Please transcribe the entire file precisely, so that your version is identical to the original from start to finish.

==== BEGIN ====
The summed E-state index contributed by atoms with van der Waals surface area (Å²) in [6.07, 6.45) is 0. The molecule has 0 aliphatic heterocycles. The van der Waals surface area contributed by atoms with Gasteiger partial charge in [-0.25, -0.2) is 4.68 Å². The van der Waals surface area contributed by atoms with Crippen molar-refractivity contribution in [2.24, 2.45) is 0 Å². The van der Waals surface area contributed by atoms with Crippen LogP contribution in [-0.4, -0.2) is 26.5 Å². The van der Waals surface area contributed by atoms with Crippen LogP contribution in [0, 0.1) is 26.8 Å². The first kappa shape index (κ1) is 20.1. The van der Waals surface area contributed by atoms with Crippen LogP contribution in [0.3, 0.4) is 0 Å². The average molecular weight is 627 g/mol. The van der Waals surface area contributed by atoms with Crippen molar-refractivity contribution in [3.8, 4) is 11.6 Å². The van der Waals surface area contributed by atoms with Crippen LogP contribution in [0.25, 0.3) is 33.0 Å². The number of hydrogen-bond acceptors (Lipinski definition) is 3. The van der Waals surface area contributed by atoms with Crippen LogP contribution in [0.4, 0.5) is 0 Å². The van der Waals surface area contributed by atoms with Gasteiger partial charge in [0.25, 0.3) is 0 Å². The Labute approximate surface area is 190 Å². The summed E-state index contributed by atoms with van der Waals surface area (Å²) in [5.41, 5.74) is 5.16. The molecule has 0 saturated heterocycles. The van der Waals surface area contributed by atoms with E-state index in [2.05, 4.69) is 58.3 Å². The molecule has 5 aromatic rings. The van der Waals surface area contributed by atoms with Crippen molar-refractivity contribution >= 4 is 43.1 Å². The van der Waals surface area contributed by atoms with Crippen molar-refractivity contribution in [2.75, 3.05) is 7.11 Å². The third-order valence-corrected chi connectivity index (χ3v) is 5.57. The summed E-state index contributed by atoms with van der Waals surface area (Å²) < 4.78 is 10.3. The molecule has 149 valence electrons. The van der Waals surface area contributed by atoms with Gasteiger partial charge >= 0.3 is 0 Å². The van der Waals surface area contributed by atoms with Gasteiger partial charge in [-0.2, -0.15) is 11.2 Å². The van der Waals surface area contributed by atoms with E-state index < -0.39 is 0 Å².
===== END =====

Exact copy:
The summed E-state index contributed by atoms with van der Waals surface area (Å²) in [6.07, 6.45) is 0. The molecule has 0 aliphatic heterocycles. The van der Waals surface area contributed by atoms with Gasteiger partial charge in [-0.25, -0.2) is 4.68 Å². The van der Waals surface area contributed by atoms with Crippen molar-refractivity contribution in [2.24, 2.45) is 0 Å². The van der Waals surface area contributed by atoms with Crippen LogP contribution in [-0.4, -0.2) is 26.5 Å². The van der Waals surface area contributed by atoms with Crippen LogP contribution in [0, 0.1) is 26.8 Å². The first kappa shape index (κ1) is 20.1. The van der Waals surface area contributed by atoms with Crippen LogP contribution in [0.3, 0.4) is 0 Å². The average molecular weight is 627 g/mol. The van der Waals surface area contributed by atoms with Crippen molar-refractivity contribution in [3.8, 4) is 11.6 Å². The van der Waals surface area contributed by atoms with Crippen LogP contribution in [0.25, 0.3) is 33.0 Å². The number of hydrogen-bond acceptors (Lipinski definition) is 3. The van der Waals surface area contributed by atoms with Crippen LogP contribution in [0.4, 0.5) is 0 Å². The van der Waals surface area contributed by atoms with Gasteiger partial charge in [0.25, 0.3) is 0 Å². The Labute approximate surface area is 190 Å². The summed E-state index contributed by atoms with van der Waals surface area (Å²) in [5.41, 5.74) is 5.16. The molecule has 0 saturated heterocycles. The van der Waals surface area contributed by atoms with E-state index in [2.05, 4.69) is 58.3 Å². The molecule has 5 aromatic rings. The van der Waals surface area contributed by atoms with Crippen molar-refractivity contribution >= 4 is 43.1 Å². The van der Waals surface area contributed by atoms with Crippen molar-refractivity contribution in [2.75, 3.05) is 7.11 Å². The third-order valence-corrected chi connectivity index (χ3v) is 5.57. The summed E-state index contributed by atoms with van der Waals surface area (Å²) < 4.78 is 10.3. The molecule has 149 valence electrons. The van der Waals surface area contributed by atoms with Gasteiger partial charge >= 0.3 is 0 Å². The van der Waals surface area contributed by atoms with Gasteiger partial charge in [-0.2, -0.15) is 11.2 Å². The van der Waals surface area contributed by atoms with E-state index < -0.39 is 0 Å².